Friday, May 31, 2013

The Lowly Legume

Everybody knows that legumes are good for us.  You know that, right?  But, have you ever really thought about what the definition of legume is?  Does it mean any kind of dried bean or pea?  Something that grows in pods?  Is it only starchy vegetables?  According to, legumes are defined as:

the large plant family Leguminosae (or Fabaceae), typified by herbaceous plants, shrubs, trees, and vines having usually compound leaves, clusters of irregular, keeled flowers, and fruit in the form of a pod splitting along both sides, and including beans, peas, acacia, alfalfa, clover, indigo, lentil, mesquite, mimosa, and peanut.

Simply put, they are plants whose edible fruits come in pods.  And, they are nitrogen-fixers, which means they grab nitrogen from the air, and convert it into nutrients that enrich the soil.  Oh yeah, and they're really good for you.  They contain vitamins A & C, tons of fiber, iron, phosphorus, magnesium, calcium, riboflavin, folate and niacin, just to name a few.  They are nutrition powerhouses. So, why are they treated like the low man on the totem pole?
My cousin grew up hating, I mean hating, all beans and peas. He's now approaching 40 and can eat some varieties, but still can't get really excited about them. I, on the other hand, grew up loving green beans, green peas, field peas, black-eyed peas, kidney beans, black beans, snow peas and crowder peas.  
Field peas and crowders are some of my favorites but let's think about this for a moment.  When is the last time you saw either of these on a restaurant menu?  Not even "country cooking" joints like the Thicket feature them.  And, if you grab frozen "field peas" in the grocery store, they aren't field peas.  They're small little peas, they're tasty but they aren't a real field pea.  And crowders are even more scarse.  Unless you live in a town that still has working farms on the outskirts, like here.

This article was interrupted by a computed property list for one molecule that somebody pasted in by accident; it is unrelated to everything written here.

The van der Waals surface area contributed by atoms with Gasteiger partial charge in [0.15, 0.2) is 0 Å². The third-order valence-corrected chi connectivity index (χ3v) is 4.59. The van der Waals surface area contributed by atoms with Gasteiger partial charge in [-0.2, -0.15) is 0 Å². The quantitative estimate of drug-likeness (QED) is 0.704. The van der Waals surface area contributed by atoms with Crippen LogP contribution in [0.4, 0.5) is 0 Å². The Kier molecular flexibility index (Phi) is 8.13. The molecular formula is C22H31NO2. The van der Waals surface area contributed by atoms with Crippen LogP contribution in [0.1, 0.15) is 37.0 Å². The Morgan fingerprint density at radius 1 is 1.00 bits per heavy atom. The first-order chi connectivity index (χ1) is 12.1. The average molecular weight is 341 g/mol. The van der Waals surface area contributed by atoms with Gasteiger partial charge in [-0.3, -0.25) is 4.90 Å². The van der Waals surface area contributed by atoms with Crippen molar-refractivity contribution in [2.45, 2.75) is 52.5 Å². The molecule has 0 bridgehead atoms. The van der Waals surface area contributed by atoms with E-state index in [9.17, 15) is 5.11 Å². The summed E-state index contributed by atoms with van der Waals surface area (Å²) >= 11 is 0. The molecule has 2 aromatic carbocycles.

Last year I stopped at the corner of Oak Drive & Mineral Springs Road. There are two old guys who stake out this corner with fresh veggies.  On this particular day, they had "boo-koos" of crowder peas.  I couldn't even remember the last time I saw anyone selling them.  I bought up a huge bag of them and excitedly brought them home.  Crowders are called that because they crowd together in the pod.  This is actually a good characteristic because it makes the pods split open easily and then you just run your thumb under the peas and they pop right out. Takes no time at all to shell these babies.  Now, try shelling butter beans.  That's a whole other story entirely.  But, crowders aren't very glamorous.  They're kinda pale, round, not much personality, but they taste awesome.  

All you have to do is cook them in some salted water.  The salt enhances their natural earthy flavor.  (When I say "earthy" I don't mean they taste like dirt.) They just have a deep, rich flavor all their own. I've read some recipes in which people want to add bell peppers, onions, garlic, etc.  You can do all that if you want, but crowder peas are just perfect on their own merits.

My 7 year old never ceases to surprise me by liking what most kids won't even consider and rejects what most kids practically survive off of.  She couldn't care less about mashed potatoes, but she can mow through some collards faster than a John Deere. So, you can guess what I'm about to tell you.  She digs crowder peas!  I can't wait for my cousin Brooks to read this.  He will probably gag a little, you know, childhood flashbacks.  As parents, we all try to expose our kids to as many foods as possible and hopefully expand their horizons.  Sometimes it works, sometimes not. Some kids are inexplicably picky, some are as adventurous as Evel Knievel. And sometimes they simply surprise you.
If you're unfamiliar with crowder peas, head out to the Farmer's Market, the Soda City Market, or whatever is near you and check them out.  They are inexpensive, easy to shell and cook and they pack a wallop of vitamins and minerals.  Oh yeah, I forgot to mention that they freeze well.  Just shell 'em and pop them into a freezer bag and they'll wait for you.  

1 comment:

  1. Yes, I am glad that she likes crowder peas, even though I did throw up a little bit... ;-)



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